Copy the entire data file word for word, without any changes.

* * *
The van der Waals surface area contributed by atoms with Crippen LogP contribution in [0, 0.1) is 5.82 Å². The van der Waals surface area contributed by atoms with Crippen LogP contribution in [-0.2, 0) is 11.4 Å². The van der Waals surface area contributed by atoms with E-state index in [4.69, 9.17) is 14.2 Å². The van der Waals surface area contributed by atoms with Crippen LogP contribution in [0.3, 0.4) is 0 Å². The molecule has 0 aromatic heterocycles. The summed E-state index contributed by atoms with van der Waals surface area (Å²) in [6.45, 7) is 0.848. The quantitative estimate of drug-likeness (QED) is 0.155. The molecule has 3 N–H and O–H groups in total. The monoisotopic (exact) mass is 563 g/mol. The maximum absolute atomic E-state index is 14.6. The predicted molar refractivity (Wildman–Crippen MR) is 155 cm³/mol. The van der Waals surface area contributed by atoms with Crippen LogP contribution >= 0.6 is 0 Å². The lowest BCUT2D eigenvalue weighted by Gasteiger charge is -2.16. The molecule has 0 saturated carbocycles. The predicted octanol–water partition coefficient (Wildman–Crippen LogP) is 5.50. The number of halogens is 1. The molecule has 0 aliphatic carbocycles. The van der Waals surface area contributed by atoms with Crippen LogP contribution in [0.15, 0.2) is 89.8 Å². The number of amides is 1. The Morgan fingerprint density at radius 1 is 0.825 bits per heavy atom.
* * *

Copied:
The van der Waals surface area contributed by atoms with Crippen LogP contribution in [0, 0.1) is 5.82 Å². The van der Waals surface area contributed by atoms with Crippen LogP contribution in [-0.2, 0) is 11.4 Å². The van der Waals surface area contributed by atoms with E-state index in [4.69, 9.17) is 14.2 Å². The van der Waals surface area contributed by atoms with Crippen LogP contribution in [0.3, 0.4) is 0 Å². The molecule has 0 aromatic heterocycles. The summed E-state index contributed by atoms with van der Waals surface area (Å²) in [6.45, 7) is 0.848. The quantitative estimate of drug-likeness (QED) is 0.155. The molecule has 3 N–H and O–H groups in total. The monoisotopic (exact) mass is 563 g/mol. The maximum absolute atomic E-state index is 14.6. The predicted molar refractivity (Wildman–Crippen MR) is 155 cm³/mol. The van der Waals surface area contributed by atoms with Crippen LogP contribution >= 0.6 is 0 Å². The lowest BCUT2D eigenvalue weighted by Gasteiger charge is -2.16. The molecule has 0 saturated carbocycles. The predicted octanol–water partition coefficient (Wildman–Crippen LogP) is 5.50. The number of halogens is 1. The molecule has 0 aliphatic carbocycles. The van der Waals surface area contributed by atoms with Crippen LogP contribution in [0.15, 0.2) is 89.8 Å². The number of amides is 1. The Morgan fingerprint density at radius 1 is 0.825 bits per heavy atom.